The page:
staff estimated that there are 451 such systems in total. When the data was extrapolated, staff estimated
that 422 of the 451 systems are hybrid. Thus, the 2.7 million subscribers were scaled by a multiple of
(422/233), yielding an estimated total of 4.9 million subscribers.
11.
Of the 154 systems that reported fewer than 5000 subscribers, 91 were hybrid systems
serving 184 thousand subscribers. A representative sample of systems with fewer than 5000 subscribers
is asked to file reports each year. Based on previous years’ Form 325 reports and other research, staff
estimated that there are 4450 such systems in total. When the data was extrapolated, staff estimated that
2630 of the 4450 systems are hybrid. When scaled by a multiple of (2630/91), staff estimated that there
are a total of 5.3 million subscribers served by these systems.
12.
Staff summed the total number of subscribers served by hybrid systems and came up with
a result of 56.8 million such subscribers (46.6 million + 4.9 million + 5.3 million).
13.
Staff used a similar process as described above to estimate the total number of cable
subscribers in the US as approximately 62 million. This total is close to other publicly available estimates
of cable subscribers.
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APPENDIX C

Initial Regulatory Flexibility Analysis

1.
As required by the Regulatory Flexibility Act of 1980, as amended (“RFA”)
2.
1 the Commission has prepared this Initial Regulatory Flexibility Analysis (“IRFA”) of
the possible economic impact on a substantial number of small entities by the policies and rules proposed
in this Fourth Notice of Proposed Rulemaking (“Notice”). Written public comments are requested on this
IRFA. Comments must be identified as responses to the IRFA and must be filed by the deadlines for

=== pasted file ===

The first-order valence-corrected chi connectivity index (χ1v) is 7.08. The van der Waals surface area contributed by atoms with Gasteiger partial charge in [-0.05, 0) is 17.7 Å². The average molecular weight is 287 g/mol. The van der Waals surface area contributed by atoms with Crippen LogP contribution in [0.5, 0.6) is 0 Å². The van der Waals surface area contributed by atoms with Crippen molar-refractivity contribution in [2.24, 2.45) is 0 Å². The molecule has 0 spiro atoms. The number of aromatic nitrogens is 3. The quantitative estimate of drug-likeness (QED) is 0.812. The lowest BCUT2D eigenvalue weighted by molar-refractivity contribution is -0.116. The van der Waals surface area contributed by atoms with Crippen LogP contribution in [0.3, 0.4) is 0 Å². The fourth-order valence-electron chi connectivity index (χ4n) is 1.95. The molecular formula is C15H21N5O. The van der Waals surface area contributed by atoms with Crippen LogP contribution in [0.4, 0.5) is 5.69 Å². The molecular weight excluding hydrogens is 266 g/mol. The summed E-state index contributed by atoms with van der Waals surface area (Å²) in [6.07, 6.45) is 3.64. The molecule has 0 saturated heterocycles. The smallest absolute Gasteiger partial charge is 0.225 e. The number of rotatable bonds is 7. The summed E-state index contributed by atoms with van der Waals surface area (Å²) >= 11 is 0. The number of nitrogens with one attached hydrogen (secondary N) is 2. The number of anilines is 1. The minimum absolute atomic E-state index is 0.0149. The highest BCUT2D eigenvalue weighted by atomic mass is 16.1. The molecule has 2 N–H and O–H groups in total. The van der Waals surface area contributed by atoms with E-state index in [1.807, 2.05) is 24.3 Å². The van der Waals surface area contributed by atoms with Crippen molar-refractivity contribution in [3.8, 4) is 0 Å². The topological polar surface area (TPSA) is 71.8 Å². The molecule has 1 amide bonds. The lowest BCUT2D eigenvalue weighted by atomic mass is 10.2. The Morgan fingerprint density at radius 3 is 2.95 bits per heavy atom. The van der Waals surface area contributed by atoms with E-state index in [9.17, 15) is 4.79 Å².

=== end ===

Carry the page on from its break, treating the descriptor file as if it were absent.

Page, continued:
comments on the Notice as indicated on its first page. The Commission will send a copy of the Notice,
including this IRFA, to the Chief Counsel for Advocacy of the Small Business Administration (“SBA”).2
In addition, the Notice and IRFA (or summaries thereof) will be published in the Federal Register.3

A.

Need for, and Objectives of, the Proposals

3.
This Notice seeks comment on rules relating to the manner in which broadcast DTV
content will be displayed when it is carried by a cable system. The current viewability rule and the
exemption from the HD carriage rule for certain small systems were both intended to expire three years
after the conclusion of the transition, subject to a simultaneous review during the prior year. This Notice
seeks comment on whether to extend for three years the current viewability rule, which requires that cable
operators must either carry the signals of commercial and non-commercial must-carry stations in analog
format to all analog cable subscribers, or, for all-digital systems, carry those signals in digital format,
provided that all subscribers, including those with analog television sets, that are connected to a cable
system by a cable operator or for which the cable operator provides a connection, have the necessary
equipment to view the broadcast content. Viewability of must-carry signals is required by the
Communications Act, and as a result the current rule must be extended or replaced by an alternative that
provides the same level of subscriber access to must-carry programming. The Notice also proposes to
extend for three years the HD carriage exemption, which exempts certain small systems from the